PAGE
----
Illinois Traffic Violation and DUI Lawyers

Analysis: Cook County Stops Prosecuting Many Suspended License Cases


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News broke earlier today that the Cook County State’s Attorney’s Office, under the direction of Kim Foxx, will no longer prosecute cases with a suspended license due to financial issues.

Many Cook County drivers will be impacted by this new policy.

Common Reasons For A Financial Hold On One’s Driver’s License

There are many reasons a driver could have their license suspended. However, only those with a suspension due to financial reasons will be impacted by this new policy. The most common examples of this are:

• Unpaid ordinance violations such as parking tickets, red light camera tickets, or speed camera tickets. After 10 parking tickets or 5 camera tickets, the City of Chicago can request a financial hold on the driver’s license. The only solutions are to pay in full, a strict payment plan, or discharge in bankruptcy.

• Unpaid traffic tickets. This commonly occurs when a driver receives moving violations and does not go to court and does not pay them. This is especially true for those convicted of driving without proper insurance as the fines can be extremely high.

• Failure to carry SR-22 insurance. If you have been convicted (or received supervision) for operating a vehicle without insurance, you may be required to carry SR-22 insurance. This is a special type of insurance that notifies the Secretary of State of your policy each month. There is an extra cost associated with this and many drivers forget or fail to properly carry SR-22 insurance. As a result, their license may be suspended.

• Unpaid child support. If it is reported to the Illinois Secretary of State that the driver has unpaid child support, the driver’s license can be suspended. This is often very difficult for the driver to clear up as the only remedy is a large payment.

• Unpaid judgments. If a driver is in a traffic accident it is common for them to later be found liable in a civil suit. If the judgment is not paid within a certain period of time, the driver’s license may be suspended.

As you can see, the solution to these problems requires money. As a result, lower-income drivers are impacted the most.

To Drive or Not To Drive?

First, many drivers do not receive notice that their license is suspended. We routinely see drivers did not receive the notice in the mail because they moved or otherwise missed the notification. Unfortunately, this is not a defense.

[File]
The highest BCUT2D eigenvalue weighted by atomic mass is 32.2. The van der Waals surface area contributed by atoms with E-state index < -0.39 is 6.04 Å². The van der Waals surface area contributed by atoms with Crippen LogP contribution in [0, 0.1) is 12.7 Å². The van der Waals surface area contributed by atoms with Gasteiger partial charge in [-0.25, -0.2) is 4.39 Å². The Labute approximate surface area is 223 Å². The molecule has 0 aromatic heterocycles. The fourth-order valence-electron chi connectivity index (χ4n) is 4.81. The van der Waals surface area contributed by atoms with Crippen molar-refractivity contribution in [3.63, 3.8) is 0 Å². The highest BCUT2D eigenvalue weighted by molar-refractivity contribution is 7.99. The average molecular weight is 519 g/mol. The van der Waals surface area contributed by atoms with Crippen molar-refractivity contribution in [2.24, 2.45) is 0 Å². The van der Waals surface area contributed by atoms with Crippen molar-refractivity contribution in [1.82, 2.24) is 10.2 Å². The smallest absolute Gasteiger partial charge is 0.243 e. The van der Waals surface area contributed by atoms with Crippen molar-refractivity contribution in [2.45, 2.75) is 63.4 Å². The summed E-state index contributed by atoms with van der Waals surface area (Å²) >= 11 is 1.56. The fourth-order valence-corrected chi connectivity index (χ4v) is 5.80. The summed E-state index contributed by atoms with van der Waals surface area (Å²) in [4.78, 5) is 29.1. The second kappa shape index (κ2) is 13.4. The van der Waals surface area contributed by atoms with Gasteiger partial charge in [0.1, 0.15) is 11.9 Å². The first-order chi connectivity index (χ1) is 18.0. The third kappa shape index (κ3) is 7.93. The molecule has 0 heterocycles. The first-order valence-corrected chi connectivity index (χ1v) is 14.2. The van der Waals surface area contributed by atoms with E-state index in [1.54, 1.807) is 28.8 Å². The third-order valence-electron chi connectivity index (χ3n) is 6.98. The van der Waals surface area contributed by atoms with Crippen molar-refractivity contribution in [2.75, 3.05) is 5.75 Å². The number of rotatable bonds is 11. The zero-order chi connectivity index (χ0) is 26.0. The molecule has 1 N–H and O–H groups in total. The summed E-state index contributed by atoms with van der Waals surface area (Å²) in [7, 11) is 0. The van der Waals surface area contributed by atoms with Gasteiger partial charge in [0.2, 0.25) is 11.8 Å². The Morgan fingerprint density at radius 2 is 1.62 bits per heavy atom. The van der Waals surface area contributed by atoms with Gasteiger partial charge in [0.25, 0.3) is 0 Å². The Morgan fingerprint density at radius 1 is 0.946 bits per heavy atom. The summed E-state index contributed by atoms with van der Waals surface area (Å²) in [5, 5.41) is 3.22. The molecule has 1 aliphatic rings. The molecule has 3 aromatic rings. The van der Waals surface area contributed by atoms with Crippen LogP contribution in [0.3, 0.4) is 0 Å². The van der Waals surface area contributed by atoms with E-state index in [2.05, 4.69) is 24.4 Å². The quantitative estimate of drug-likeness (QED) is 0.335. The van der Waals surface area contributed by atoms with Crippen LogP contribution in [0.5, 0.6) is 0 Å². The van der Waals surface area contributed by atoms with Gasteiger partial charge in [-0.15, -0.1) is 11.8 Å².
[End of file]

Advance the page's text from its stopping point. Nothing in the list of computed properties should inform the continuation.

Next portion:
Second, even when a driver is aware that they are suspended, they often risk driving because they must get to work, drop kids off at school, and continue on with their normal life. If a driver loses their job because they cannot drive to work, their chances clearing the financial hold further diminish.

Arrested For Driving While Your License Is Suspended

If a driver is pulled over while their license is suspended, they will almost certainly be arrested and their vehicle impounded.

They will be charged with a Class A Misdemeanor. If they have had multiple prior offenses, they may be charged with a felony.

They will usually be required to have legal counsel. The impound fees in Chicago routinely exceed $2,000.00.

This makes a bad financial problem much worse for the driver.

Avoiding Convictions

When a driver is convicted of Driving While License Suspended, the Secretary of State will suspend the driver for at least one additional year. This means that even if the driver clears up the financial issue that suspended in the first place, their license will not be reinstated for some period of time.

The new policy should allow drivers to avoid a conviction, thus giving them another opportunity to clear their license. This could be an unintended benefit for these drivers.

The New Policy

On the surface, this new policy may help drivers with a financial hold on their license. However, Kim Foxx’s new policy raises many questions that will need to be answered in the days and weeks ahead.

We do not yet know how and when these cases will be dismissed. We don’t know if village prosecutors will step in to fill the void. We don’t know if some financial holds (e.g., child support) will be exempt. We’re not sure exactly how this will affect current cases.

As a leader in this space, our firm hopes to help answer these questions. If you have questions about your case, please contact our office at 312-940-8330 to consult with a traffic attorney.

As always, we will continue our mission to assist Illinois drivers.

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